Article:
Luke 6:41–42 ESV
41 Why do you see the speck that is in your brother’s eye, but do not notice the log that is in your own eye? 42 How can you say to your brother, ‘Brother, let me take out the speck that is in your eye,’ when you yourself do not see the log that is in your own eye? You hypocrite, first take the log out of your own eye, and then you will see clearly to take out the speck that is in your brother’s eye.
The problem that Jesus is reflecting about the false teacher is not just about the content of their teaching, but that they are unable to see their hypocrisy. The illustration that Jesus uses is almost cartoonish. This image of a man with a log protruding from his head, all the while trying to remove the speck from their brother’s eyes. Look, we all have sin (specks) in our eyes. But the false teacher is someone with logs that make them absolute hypocrites. Whether or not anyone around them know it is irrelevant. God knows it.
Without a humility in church leadership and a willingness to be repentant, they cause significant damage. Recently I learned of a well-respected leader who was living a double-life. Before everyone around him he was a well-loved teacher, but he had a secret life of mistresses and sexual misconduct. The revelation of his life has caused significant damage to the work of the gospel, his family, and those who learned from him.
But this just doesn’t go for public figures and pastors. This goes for church leaders, Sunday School Teachers, Children’s Ministry workers, worship leaders, deacons, and so on. We are in danger of committing this great sin whenever we fail to see ourselves as we really are. We are in danger of hypocrisy whenever we say that someone else has a problem, when in fact the problem is really our own. We are also hypocrites when we minimize our sin, pretending that it is smaller than it actually is. “Maybe it is pornography,” we say, “but I’m only looking at it once a week.” Or, “It’s not really gossip; it’s just something I feel you should know.” Whether we see it or not, our lust is adulterous, our words are treacherous, and our anger is murderous. When we examine our hearts, we always need to remember that our depravity is like something in the rearview mirror of a car: objects are larger than they may appear!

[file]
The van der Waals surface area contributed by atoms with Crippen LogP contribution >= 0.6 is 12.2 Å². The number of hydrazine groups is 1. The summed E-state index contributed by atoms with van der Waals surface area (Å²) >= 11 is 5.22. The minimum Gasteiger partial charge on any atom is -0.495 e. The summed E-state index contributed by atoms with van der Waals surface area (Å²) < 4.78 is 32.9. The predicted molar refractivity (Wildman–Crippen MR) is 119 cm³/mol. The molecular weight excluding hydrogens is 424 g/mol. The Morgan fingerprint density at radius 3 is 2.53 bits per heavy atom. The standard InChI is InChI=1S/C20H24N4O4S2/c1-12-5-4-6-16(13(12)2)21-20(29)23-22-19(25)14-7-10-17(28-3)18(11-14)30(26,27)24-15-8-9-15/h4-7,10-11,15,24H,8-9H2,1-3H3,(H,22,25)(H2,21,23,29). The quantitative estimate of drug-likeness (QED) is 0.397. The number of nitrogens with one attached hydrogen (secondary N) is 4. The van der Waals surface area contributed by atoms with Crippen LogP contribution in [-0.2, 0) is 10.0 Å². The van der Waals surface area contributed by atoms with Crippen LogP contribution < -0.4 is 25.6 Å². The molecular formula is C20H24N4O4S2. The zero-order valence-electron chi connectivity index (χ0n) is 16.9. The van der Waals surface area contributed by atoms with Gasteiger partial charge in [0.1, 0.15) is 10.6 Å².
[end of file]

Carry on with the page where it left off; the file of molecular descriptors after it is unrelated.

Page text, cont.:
By the way, Matthew records this same illustration in 7:3-5  Religious say, “Well, I want to give you morality and virtue.  We want to bring goodness into your life, and let me here take a look at what’s wrong in your life, and let me fix you a little bit.” False religion can’t fix itself.  They wear their religious robes, their and talk mellow tones. They appear to be good and compassionate, but they can’t do it because they can’t get the beam out of their own life.  Anyone who thinks he’s righteous cannot help a sinner and that was the problem with the Pharisees and it continues to be the problem with false teachers today. Someone who refuses to repent of their own sins will lead everyone that follows them straight into a ditch.

3. We Need to Build Our Lives and Churches on Spiritual Rock

Luke 6:43–49 ESV